The good news is rather ironic. If our job as heralders of God’s truth is to put ourselves in a biblical frame of mind with the biblical writers, then our world has now become much closer to theirs and our job is much easier. Their world was awash with pagan thinking about gods being known through nature, experience being the basis for truth, the natural world enmeshed with the supernatural world and therefore as changeable as the seasons, and (something we forget) sex being an integral link between physical experience and celestial significance. History had no significance to the pagan because meaning could only be secured at the moment. “The supreme norm is always the status quo.”4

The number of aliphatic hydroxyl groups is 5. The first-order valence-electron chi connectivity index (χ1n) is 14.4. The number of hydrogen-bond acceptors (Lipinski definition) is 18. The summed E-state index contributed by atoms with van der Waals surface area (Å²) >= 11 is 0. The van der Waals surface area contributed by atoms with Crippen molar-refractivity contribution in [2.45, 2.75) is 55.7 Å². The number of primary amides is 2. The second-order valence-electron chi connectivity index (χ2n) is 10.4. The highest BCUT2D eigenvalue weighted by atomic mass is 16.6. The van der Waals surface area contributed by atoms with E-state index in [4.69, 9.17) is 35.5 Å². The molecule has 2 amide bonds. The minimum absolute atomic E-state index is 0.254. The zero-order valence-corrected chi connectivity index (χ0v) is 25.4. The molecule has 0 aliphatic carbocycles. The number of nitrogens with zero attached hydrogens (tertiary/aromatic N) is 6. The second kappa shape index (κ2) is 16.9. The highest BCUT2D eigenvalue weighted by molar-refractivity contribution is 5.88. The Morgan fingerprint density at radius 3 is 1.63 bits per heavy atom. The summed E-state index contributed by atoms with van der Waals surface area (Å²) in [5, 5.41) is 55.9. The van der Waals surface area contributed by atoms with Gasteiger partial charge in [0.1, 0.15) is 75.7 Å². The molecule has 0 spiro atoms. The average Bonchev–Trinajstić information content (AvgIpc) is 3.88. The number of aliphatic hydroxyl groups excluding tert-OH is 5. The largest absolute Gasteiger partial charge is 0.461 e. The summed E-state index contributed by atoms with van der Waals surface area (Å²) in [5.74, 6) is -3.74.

There is apparent danger with the good news. We may grow to like the pagan world and begin to think too much like it rather than in a biblical way. Our gospel is based in history. Our Savior is a fact of history. Our message is a revealed truth given in propositional form that transcends centuries and cultures. And our task is now very much like those apostles who first delivered the gospel. We are bringing light to darkness and hope to despair. However sophisticated we become, whatever contextualizing we do, we now have the blessed opportunity to participate in “like precious faith” with them.
Notes: 1. G.K. Chesterton, Orthodoxy (Wheaton: Harold Shaw Pub., 1994) 5. 2. William J. Bennett, The Death Of Outrage (New York: The Free Press, 1998) 10-11. 3. Neil Postman, Technopoly (New York: Vintage Books, 1993) 54. 4. David Wells, No Place For Truth (Grand Rapids: Eerdmans, 1993) 268.